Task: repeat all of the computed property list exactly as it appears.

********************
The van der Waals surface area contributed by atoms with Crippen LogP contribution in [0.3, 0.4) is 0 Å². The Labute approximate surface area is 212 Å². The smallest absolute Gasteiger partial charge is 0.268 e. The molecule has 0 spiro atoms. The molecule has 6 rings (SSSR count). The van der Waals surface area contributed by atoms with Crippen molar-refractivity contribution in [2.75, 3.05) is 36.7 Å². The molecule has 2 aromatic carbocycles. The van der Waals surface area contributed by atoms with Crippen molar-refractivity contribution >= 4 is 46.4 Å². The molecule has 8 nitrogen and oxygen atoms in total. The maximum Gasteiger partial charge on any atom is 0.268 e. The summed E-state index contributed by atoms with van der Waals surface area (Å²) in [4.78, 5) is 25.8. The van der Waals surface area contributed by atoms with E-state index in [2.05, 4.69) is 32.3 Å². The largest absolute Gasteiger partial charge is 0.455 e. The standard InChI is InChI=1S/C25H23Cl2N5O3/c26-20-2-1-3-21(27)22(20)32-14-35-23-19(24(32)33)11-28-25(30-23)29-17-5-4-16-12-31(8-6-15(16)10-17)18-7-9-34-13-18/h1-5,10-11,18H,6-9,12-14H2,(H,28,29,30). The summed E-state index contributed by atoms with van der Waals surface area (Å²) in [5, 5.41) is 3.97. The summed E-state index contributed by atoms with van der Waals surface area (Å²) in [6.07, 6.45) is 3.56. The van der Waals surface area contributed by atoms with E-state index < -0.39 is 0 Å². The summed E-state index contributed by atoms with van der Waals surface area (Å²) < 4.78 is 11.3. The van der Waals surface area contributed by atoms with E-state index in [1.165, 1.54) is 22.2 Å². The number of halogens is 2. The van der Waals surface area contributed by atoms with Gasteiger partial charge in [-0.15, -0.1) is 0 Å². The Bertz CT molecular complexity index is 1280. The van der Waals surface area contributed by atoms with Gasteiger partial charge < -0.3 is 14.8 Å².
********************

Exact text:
The van der Waals surface area contributed by atoms with Crippen LogP contribution in [0.3, 0.4) is 0 Å². The Labute approximate surface area is 212 Å². The smallest absolute Gasteiger partial charge is 0.268 e. The molecule has 0 spiro atoms. The molecule has 6 rings (SSSR count). The van der Waals surface area contributed by atoms with Crippen molar-refractivity contribution in [2.75, 3.05) is 36.7 Å². The molecule has 2 aromatic carbocycles. The van der Waals surface area contributed by atoms with Crippen molar-refractivity contribution >= 4 is 46.4 Å². The molecule has 8 nitrogen and oxygen atoms in total. The maximum Gasteiger partial charge on any atom is 0.268 e. The summed E-state index contributed by atoms with van der Waals surface area (Å²) in [4.78, 5) is 25.8. The van der Waals surface area contributed by atoms with E-state index in [2.05, 4.69) is 32.3 Å². The largest absolute Gasteiger partial charge is 0.455 e. The standard InChI is InChI=1S/C25H23Cl2N5O3/c26-20-2-1-3-21(27)22(20)32-14-35-23-19(24(32)33)11-28-25(30-23)29-17-5-4-16-12-31(8-6-15(16)10-17)18-7-9-34-13-18/h1-5,10-11,18H,6-9,12-14H2,(H,28,29,30). The summed E-state index contributed by atoms with van der Waals surface area (Å²) in [5, 5.41) is 3.97. The summed E-state index contributed by atoms with van der Waals surface area (Å²) in [6.07, 6.45) is 3.56. The van der Waals surface area contributed by atoms with E-state index < -0.39 is 0 Å². The summed E-state index contributed by atoms with van der Waals surface area (Å²) < 4.78 is 11.3. The van der Waals surface area contributed by atoms with E-state index in [1.165, 1.54) is 22.2 Å². The number of halogens is 2. The van der Waals surface area contributed by atoms with Gasteiger partial charge in [-0.15, -0.1) is 0 Å². The Bertz CT molecular complexity index is 1280. The van der Waals surface area contributed by atoms with Gasteiger partial charge < -0.3 is 14.8 Å².